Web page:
Perez won't be earning any points this week because he has opted to tee it up at the European Tour's Omega Dubai Desert Classic. The decision comes after Perez finished T-21 last week at the Singapore Open, and it means that the veteran is missing the Farmers Insurance Open in his former hometown of San Diego for the first time since 2001.
Perez went to high school a few minutes from Torrey Pines, and he defeated a field that included Tiger Woods to win the junior world title on the South Course in 1993. His father, Tony, has been a longtime starter on the tournament's opening hole, and Perez was a runner-up in 2014 and tied for fourth last year.
Woods favored to miss Farmers Insurance Open cut
If the Las Vegas bookmakers are to be believed, folks in the San Diego area hoping to see Tiger Woods this week might want to head to Torrey Pines early.
Woods is making his first competitive start of the year this week at the Farmers Insurance Open, and it will be his first official start on the PGA Tour since last year's event. He missed nearly all of 2017 because of a back injury before returning with a T-9 finish last month at the Hero World Challenge.
But the South Course at Torrey Pines is a far different test than Albany, and the Westgate Las Vegas SuperBook lists Woods as a -180 favorite to miss the 36-hole cut. It means bettors must wager $180 to win $100, while his +150 odds to make the cut mean a bettor can win $150 with a $100 wager.
Woods is listed at 25/1 to win. He won the tournament for the seventh time in 2013, but in three appearances since he has missed the 36-hole cut, missed the 54-hole cut and withdrawn after 12 holes.
Here's a look at the various Woods-related prop bets available at the Westgate:
Will Woods make the 36-hole cut? Yes +150, No -180
Lowest single-round score (both courses par 72): Over/Under 70
Highest single-round score: Over/Under 74.5
Will Woods finish inside the top 10? Yes +350, No -450
Will Woods finish inside the top 20? Yes +170, No -200
Will Woods withdraw during the tournament? Yes +650, No -1000
Monahan buoyed by Tour's sponsor agreements
SAN DIEGO – Farmers Insurance announced on Tuesday at Torrey Pines a seven-year extension of the company’s sponsorship of the Southern California PGA Tour event. This comes on the heels of Sony extending its sponsorship of the year’s first full-field event in Hawaii through 2022.
Although these might seem to be relatively predictable moves, considering the drastic makeover of the Tour schedule that will begin with the 2018-19 season, it is a telling sign of the confidence corporations have in professional golf.
“It’s a compliment to our players and the value that the sponsors are achieving,” Tour commissioner Jay Monahan said.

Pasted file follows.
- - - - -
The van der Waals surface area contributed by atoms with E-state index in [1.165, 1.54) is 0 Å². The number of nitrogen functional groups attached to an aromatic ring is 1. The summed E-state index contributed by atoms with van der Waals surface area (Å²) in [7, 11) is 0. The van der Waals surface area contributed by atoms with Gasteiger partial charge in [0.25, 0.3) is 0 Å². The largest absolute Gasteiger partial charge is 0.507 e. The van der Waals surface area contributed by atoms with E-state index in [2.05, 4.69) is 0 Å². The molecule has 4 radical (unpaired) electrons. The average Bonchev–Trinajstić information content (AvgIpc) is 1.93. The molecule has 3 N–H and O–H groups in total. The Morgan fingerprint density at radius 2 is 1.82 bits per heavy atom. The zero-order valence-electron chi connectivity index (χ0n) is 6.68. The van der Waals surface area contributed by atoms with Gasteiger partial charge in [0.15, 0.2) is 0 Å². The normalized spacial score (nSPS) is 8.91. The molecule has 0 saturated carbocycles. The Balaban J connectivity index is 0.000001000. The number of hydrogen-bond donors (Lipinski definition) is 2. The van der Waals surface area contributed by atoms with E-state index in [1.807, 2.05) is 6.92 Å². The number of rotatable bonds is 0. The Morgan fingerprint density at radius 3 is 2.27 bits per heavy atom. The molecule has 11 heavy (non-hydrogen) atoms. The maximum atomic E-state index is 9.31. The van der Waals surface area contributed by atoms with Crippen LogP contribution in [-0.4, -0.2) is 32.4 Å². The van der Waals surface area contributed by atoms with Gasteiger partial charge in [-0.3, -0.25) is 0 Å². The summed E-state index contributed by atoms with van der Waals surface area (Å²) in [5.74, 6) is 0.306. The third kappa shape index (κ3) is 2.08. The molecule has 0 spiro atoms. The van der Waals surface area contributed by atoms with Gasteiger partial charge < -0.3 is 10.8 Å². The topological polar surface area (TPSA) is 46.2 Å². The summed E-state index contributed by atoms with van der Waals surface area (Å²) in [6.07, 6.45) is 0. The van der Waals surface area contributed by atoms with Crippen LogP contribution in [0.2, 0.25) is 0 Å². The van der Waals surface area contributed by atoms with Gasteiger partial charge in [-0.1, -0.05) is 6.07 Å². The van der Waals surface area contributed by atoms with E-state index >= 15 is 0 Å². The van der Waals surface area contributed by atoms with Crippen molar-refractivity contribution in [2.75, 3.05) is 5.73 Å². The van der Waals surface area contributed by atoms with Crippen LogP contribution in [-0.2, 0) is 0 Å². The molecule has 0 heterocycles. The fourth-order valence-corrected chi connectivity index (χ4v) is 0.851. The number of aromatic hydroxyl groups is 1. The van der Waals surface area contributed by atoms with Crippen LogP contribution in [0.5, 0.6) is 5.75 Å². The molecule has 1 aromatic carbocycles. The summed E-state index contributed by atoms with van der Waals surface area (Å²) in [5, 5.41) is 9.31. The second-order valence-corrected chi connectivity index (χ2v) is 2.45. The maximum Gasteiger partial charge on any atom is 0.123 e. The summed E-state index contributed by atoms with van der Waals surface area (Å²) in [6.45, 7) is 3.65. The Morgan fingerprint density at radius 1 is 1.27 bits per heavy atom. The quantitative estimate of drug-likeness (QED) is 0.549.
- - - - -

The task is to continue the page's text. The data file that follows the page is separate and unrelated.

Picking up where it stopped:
Monahan said that before 2014 there were no 10-year title sponsorship agreements in place. Now there are seven events sponsored for 10-years, and another five tournaments that have agreements in place of at least seven years.
“What it means is, it gives organizations like the Century Club [which hosts this week’s Farmers Insurance Open], when you have that level of stability on a long-term basis that allows you to invest in your product, to grow interest and to grow the impact of it,” Monahan said. “You experienced what this was like in 2010 or seen other tournaments that you don’t know what the future is.S o to go out and sell and inspire a community and you can’t state that we have a long-term agreement it’s more difficult.”
Events like this year’s Houston Open, Colonial in Fort Worth, Texas, and The National all currently don’t have title sponsors – although officials at Colonial are confident they can piece together a sponsorship package. But even that is encouraging to Monahan considering the uncertainty surrounding next season’s schedule, which will include the PGA Championship moving to May and The Players to March as well as a pre-Labor Day finish to the season.
“When you look back historically to any given year [the number of events needing sponsors] is lower than the typical average,” Monahan said. “As we start looking to a new schedule next year, you get excited about a great schedule with a great group of partners.”
Day WDs from Farmers pro-am because of sore back
SAN DIEGO – Jason Day has withdrawn from the Wednesday pro-am at the Farmers Insurance Open, citing a sore back.
Day, the 2015 champion, played a practice round with Tiger Woods and Bryson DeChambeau on Tuesday at Torrey Pines, and he is still expected to play in the tournament.
Day was replaced in the pro-am by Whee Kim.
Making his first start since the Australian Open in November, Day is scheduled to tee off at 1:30 p.m. ET Thursday alongside Jon Rahm and Brandt Snedeker.